I recently spotted a bundle of blue fliers in the lobby of my apartment building where the mailman piles the junk mail. The newsletters had tiny print and a dense, monochromatic layout. I grabbed it immediately: it was the City of Cambridge 2008 Annual Drinking Water Quality Report. Equal parts public policy, hydraulic engineering, public health science, and a product of bureaucratic government, the report makes for fascinating reading.
After deciphering the water quality data table (requiring a glossary of 14 acronyms and terms) it looks like my tap water is pretty clean, except for turbidity (suspended particles) and sodium (from road salt and the treatment process). Two of 60 homes tested had high levels of lead, unfortunately not unusual in a city with old water systems and old residential plumbing. The newsletter even boasted about a testing program for pharmaceuticals and personal care products (the D.C. water from the Potomac River has trace amounts of six of these) but they only found nicotine and acetaminophen in small amounts.
I also discovered that, unlike what I assumed, Cambridge does not share a drinking water source with the large Metropolitan Water Resources Authority system that serves the City of Boston. In this map of the MWRA system, the Cambridge drinking water source is located above the tanks just before the aqueduct splits to serve Boston.
Instead, the water comes from the affluent suburbs of Weston, Waltham, Lincoln, and Lexington, where the city funnels a small watershed into two reservoirs for drinking water. Although most of the land is privately owned, Cambridge owns over 1,200 acres of land including the reservoirs and some surrounding land. The water is piped to Fresh Pond in Cambridge, where the treatment plant is located. Tiny diagrams in the report illustrate the watershed and treatment process.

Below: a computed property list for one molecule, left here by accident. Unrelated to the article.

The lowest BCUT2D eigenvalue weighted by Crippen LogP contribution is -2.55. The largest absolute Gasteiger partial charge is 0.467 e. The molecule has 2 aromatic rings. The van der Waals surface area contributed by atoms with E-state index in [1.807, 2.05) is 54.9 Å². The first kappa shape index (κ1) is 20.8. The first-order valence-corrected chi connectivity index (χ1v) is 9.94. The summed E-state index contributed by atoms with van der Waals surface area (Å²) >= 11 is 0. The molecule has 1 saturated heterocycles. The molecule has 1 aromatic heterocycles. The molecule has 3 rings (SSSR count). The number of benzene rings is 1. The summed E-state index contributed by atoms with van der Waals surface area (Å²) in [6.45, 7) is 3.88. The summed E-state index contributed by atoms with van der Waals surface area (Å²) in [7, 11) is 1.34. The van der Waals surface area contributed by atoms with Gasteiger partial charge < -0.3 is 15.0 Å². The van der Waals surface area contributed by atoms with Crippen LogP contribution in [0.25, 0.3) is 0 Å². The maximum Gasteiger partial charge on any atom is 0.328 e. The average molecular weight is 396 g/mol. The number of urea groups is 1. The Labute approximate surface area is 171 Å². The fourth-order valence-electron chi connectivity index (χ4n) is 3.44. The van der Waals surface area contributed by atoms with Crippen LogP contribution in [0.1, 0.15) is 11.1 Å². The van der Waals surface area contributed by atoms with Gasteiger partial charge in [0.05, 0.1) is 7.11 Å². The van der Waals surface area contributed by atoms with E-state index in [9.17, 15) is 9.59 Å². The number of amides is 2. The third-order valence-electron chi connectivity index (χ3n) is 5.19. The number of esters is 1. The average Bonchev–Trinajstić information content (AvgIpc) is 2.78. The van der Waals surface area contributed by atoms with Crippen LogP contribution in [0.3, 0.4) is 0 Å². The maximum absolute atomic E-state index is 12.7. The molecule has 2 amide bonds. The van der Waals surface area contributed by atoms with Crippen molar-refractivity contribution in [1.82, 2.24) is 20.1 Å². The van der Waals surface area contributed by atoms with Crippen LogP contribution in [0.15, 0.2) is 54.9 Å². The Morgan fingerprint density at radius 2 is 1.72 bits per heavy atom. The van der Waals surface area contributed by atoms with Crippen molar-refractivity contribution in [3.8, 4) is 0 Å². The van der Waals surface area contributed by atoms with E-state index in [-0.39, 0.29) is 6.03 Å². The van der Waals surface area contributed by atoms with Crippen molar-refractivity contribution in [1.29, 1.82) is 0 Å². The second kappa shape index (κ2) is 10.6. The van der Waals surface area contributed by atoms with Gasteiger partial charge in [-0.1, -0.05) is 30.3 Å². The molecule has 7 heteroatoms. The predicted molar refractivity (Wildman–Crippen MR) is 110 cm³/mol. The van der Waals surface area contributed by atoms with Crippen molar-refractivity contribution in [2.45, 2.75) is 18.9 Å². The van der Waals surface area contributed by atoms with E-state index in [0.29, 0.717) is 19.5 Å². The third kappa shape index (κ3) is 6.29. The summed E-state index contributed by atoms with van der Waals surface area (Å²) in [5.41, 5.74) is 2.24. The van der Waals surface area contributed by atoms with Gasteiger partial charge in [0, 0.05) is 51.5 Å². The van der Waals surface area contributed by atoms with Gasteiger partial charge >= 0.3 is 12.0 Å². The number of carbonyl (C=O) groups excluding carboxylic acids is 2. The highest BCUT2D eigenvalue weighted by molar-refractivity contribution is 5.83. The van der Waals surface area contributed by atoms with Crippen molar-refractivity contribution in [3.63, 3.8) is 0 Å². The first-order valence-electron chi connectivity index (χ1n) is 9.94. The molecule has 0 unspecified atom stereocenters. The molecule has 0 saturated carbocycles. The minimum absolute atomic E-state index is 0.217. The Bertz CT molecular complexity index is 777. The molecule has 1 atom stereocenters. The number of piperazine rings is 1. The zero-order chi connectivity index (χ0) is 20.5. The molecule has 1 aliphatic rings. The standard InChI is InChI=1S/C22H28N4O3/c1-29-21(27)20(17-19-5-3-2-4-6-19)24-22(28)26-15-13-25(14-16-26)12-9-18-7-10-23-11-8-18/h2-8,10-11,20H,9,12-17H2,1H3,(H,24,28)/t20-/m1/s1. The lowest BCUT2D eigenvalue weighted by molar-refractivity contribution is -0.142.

The majority of the watershed is very low density residential neighborhoods in Weston and Lincoln, which show up as a lush green forest on the satellite imagery. This is no doubt the reason for the water quality, and in an interesting way the low density of some of Boston’s exclusive suburbs serves to ensure the extremely urban City of Cambridge with a clean water supply.
The watershed is not without any potential pollutants, however. On their website, the city has detailed maps of zoning, land use, and protection areas in the watershed. The risk map (detail, below) shows the watershed area contains the busy Route 128/I-95, a number of buried petroleum storage tanks (usually at gas stations), and even a capped landfill (see arrow). The city reservoir at Fresh Pond is very close to Danehy Park, build on top of a closed 50-acre city landfill, but presumably the potential for contamination has been thoroughly explored.
What about the commentary on bureaucracy? Below the water quality data is a small note. “In 2008, we had a Monitoring Violation” the city reports. According to a “laboratory scheduling error” the city failed to test for perchlorate in the 3rd quarter of 2008. When they discovered the omission on October 28, 2008, they tested the water and found none detected. Nevertheless, the city reports, “we cannot be sure of the quality of our drinking water during that time.” That’s going in somebody’s annual review.
Supporting public water systems is essential! Thanks for doing this vital research!
This was a really interesting article great research and I think that we all should really see how are water system works.
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